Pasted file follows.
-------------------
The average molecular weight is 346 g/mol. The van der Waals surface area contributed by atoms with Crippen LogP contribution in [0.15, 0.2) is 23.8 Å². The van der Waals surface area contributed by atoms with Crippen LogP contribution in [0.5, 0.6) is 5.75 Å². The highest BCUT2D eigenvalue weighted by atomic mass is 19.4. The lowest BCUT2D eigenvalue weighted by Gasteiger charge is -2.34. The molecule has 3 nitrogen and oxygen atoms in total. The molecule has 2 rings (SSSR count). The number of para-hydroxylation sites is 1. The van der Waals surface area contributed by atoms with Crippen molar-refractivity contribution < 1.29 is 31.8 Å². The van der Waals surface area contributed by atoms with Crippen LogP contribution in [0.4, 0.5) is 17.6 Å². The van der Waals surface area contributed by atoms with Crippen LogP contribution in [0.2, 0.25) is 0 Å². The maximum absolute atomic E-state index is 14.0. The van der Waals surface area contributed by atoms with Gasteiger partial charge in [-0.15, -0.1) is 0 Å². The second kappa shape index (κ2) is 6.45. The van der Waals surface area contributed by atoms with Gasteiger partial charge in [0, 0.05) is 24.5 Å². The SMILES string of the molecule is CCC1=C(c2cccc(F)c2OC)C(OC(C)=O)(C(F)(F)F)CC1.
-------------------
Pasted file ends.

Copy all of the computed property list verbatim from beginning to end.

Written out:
The average molecular weight is 346 g/mol. The van der Waals surface area contributed by atoms with Crippen LogP contribution in [0.15, 0.2) is 23.8 Å². The van der Waals surface area contributed by atoms with Crippen LogP contribution in [0.5, 0.6) is 5.75 Å². The highest BCUT2D eigenvalue weighted by atomic mass is 19.4. The lowest BCUT2D eigenvalue weighted by Gasteiger charge is -2.34. The molecule has 3 nitrogen and oxygen atoms in total. The molecule has 2 rings (SSSR count). The number of para-hydroxylation sites is 1. The van der Waals surface area contributed by atoms with Crippen molar-refractivity contribution < 1.29 is 31.8 Å². The van der Waals surface area contributed by atoms with Crippen LogP contribution in [0.4, 0.5) is 17.6 Å². The van der Waals surface area contributed by atoms with Crippen LogP contribution in [0.2, 0.25) is 0 Å². The maximum absolute atomic E-state index is 14.0. The van der Waals surface area contributed by atoms with Gasteiger partial charge in [-0.15, -0.1) is 0 Å². The second kappa shape index (κ2) is 6.45. The van der Waals surface area contributed by atoms with Gasteiger partial charge in [0, 0.05) is 24.5 Å². The SMILES string of the molecule is CCC1=C(c2cccc(F)c2OC)C(OC(C)=O)(C(F)(F)F)CC1.